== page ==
A chance meeting of a sales executive and a struggling filmmaker on a train journey becomes the starting point of CharDiker Galpo. Their casual conversationgraduallytakes the shape of the sales executive narrating stories that are either written by him or are real-life incidents that he knows. These stories become the four short stories that make the film Char Diker Galpo. It is quite clear that what Director Pranabesh Chandra wants most is to tell stories – absorbing stories that will connect with people and recreate the flavour of once-upon-a-time Bengali films that were rich with potent tales to tell.
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The four stories vary thematically, but aretonally connected, all being tales of pain and despair.A hapless clay and stone craftsman, a struggling actor desperate for a break, a village Tonga driver and afisherman’s adolescent daughter, all four encounter dejection, loss or compromise. The craftsman’s work is being usurped in the name of miracle and religion. The Tonga driver loses his wife and goes into a deep despair while trying to serve his feudal master. The adolescent girl who runs the seaside make-shift food place is slapped and wrongfully accusedof being a thief. But eventually, she and her father have to make a compromise for the sake of their livelihood. The struggling actor ends up helping a newcomer from the suburbs find her first break. In the end, nothing is left for him on his own platter, but this does not make him disconsolate. He keeps living in his castle in the clouds, buoyed up with his own sense of humanity. Here perhaps is that glimmer of hope which the film tries to project.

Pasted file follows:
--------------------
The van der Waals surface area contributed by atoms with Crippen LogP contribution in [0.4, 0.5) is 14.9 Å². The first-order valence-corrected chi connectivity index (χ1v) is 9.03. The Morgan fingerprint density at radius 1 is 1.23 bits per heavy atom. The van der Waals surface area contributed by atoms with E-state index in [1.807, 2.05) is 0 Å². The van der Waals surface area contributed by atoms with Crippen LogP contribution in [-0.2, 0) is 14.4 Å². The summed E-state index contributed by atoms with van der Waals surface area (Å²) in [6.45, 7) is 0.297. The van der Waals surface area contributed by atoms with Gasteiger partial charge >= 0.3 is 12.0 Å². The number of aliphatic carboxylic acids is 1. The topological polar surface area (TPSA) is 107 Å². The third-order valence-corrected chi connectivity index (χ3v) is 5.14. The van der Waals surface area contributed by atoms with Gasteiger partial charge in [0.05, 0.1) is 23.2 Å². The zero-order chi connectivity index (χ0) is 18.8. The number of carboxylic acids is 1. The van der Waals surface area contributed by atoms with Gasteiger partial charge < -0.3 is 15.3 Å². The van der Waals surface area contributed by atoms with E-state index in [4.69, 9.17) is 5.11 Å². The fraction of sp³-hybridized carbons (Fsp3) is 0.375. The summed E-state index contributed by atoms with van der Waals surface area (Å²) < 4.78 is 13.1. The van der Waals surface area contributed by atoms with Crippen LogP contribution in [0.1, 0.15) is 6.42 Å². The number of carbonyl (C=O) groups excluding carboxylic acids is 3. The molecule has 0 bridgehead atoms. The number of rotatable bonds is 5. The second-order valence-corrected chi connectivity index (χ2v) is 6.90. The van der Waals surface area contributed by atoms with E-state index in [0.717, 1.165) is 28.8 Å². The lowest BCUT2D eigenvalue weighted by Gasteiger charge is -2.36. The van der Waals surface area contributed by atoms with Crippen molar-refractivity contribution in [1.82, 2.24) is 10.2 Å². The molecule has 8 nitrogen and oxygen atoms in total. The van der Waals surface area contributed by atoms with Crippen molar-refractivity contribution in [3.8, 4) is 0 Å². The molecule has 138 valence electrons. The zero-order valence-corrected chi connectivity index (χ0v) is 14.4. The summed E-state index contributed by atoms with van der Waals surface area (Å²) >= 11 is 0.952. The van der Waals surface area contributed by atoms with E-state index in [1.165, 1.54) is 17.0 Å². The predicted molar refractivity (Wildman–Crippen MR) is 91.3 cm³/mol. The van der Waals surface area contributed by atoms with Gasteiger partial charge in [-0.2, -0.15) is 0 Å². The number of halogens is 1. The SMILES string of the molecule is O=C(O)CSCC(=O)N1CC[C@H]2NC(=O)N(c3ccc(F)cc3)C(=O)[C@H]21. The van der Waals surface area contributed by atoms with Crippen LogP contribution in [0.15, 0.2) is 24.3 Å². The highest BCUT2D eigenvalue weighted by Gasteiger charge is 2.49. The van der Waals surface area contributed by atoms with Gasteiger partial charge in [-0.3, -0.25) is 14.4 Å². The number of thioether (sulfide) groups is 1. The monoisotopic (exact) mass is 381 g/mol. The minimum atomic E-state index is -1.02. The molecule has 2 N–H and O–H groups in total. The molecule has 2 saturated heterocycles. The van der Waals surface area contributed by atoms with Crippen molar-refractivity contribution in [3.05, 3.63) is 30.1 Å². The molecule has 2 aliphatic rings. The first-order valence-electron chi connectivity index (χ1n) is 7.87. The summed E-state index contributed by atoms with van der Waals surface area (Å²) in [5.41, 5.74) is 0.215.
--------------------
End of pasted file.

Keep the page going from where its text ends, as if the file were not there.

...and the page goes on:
There is no organic connection between the stories to really hold them together, apart from the thread of sorrow and dejection running through the narratives. The overarching narrative frame of the chance encounter of the struggling director and the sales executive in a train compartment remains completely dissociated from the stories that unfold. In fact, one couldhave completely done without this outer structure, leaving the film with four different shorts.
The format of stories being told separately through four short films definitely calls for praise. Though occasionally erratic, the film’s stories are palpably honest in their simplicity and the attempted cinematic methodologies. However, one finds it hard not to notice the lack of a proper sense of mounting that has become so relevant to film releases nowadays. Audiences out for a Bengali-film, evening might have a brush with stories filled with genuine pathos, but if they are looking for a cozy, sleek eveninglaced with fizz and corn, then this might not be the right film for them.